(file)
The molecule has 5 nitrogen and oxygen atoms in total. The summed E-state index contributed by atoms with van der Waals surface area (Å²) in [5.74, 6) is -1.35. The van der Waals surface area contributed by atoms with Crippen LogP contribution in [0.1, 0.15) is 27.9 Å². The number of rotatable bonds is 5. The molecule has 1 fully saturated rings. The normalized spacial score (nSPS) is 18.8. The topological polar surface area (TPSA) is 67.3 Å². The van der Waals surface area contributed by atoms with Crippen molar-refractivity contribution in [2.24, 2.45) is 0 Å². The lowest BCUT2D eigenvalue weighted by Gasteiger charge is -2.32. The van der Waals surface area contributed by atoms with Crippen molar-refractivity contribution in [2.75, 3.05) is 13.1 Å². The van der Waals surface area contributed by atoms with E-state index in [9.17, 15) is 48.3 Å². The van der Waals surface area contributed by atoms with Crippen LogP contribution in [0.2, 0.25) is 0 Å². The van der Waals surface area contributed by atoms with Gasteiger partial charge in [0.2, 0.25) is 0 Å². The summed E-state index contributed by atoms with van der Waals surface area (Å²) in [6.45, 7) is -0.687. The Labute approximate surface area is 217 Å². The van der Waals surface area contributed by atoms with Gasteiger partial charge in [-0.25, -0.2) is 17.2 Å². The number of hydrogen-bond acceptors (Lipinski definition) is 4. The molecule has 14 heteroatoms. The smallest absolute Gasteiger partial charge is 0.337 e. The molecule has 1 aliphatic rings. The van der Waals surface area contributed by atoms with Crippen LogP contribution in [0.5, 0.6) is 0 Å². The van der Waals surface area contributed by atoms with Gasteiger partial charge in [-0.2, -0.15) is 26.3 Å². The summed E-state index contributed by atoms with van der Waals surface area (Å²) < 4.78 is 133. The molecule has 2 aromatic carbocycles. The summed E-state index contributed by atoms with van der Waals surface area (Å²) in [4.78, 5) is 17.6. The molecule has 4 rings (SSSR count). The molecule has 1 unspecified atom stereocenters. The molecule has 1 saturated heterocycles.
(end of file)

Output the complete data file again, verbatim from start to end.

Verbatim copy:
The molecule has 5 nitrogen and oxygen atoms in total. The summed E-state index contributed by atoms with van der Waals surface area (Å²) in [5.74, 6) is -1.35. The van der Waals surface area contributed by atoms with Crippen LogP contribution in [0.1, 0.15) is 27.9 Å². The number of rotatable bonds is 5. The molecule has 1 fully saturated rings. The normalized spacial score (nSPS) is 18.8. The topological polar surface area (TPSA) is 67.3 Å². The van der Waals surface area contributed by atoms with Crippen molar-refractivity contribution in [2.24, 2.45) is 0 Å². The lowest BCUT2D eigenvalue weighted by Gasteiger charge is -2.32. The van der Waals surface area contributed by atoms with Crippen molar-refractivity contribution in [2.75, 3.05) is 13.1 Å². The van der Waals surface area contributed by atoms with E-state index in [9.17, 15) is 48.3 Å². The van der Waals surface area contributed by atoms with Crippen LogP contribution in [0.2, 0.25) is 0 Å². The van der Waals surface area contributed by atoms with Gasteiger partial charge in [0.2, 0.25) is 0 Å². The summed E-state index contributed by atoms with van der Waals surface area (Å²) in [6.45, 7) is -0.687. The Labute approximate surface area is 217 Å². The van der Waals surface area contributed by atoms with Gasteiger partial charge in [-0.25, -0.2) is 17.2 Å². The number of hydrogen-bond acceptors (Lipinski definition) is 4. The molecule has 14 heteroatoms. The smallest absolute Gasteiger partial charge is 0.337 e. The molecule has 1 aliphatic rings. The van der Waals surface area contributed by atoms with Crippen LogP contribution in [0.5, 0.6) is 0 Å². The van der Waals surface area contributed by atoms with Gasteiger partial charge in [-0.2, -0.15) is 26.3 Å². The summed E-state index contributed by atoms with van der Waals surface area (Å²) < 4.78 is 133. The molecule has 2 aromatic carbocycles. The summed E-state index contributed by atoms with van der Waals surface area (Å²) in [4.78, 5) is 17.6. The molecule has 4 rings (SSSR count). The molecule has 1 unspecified atom stereocenters. The molecule has 1 saturated heterocycles.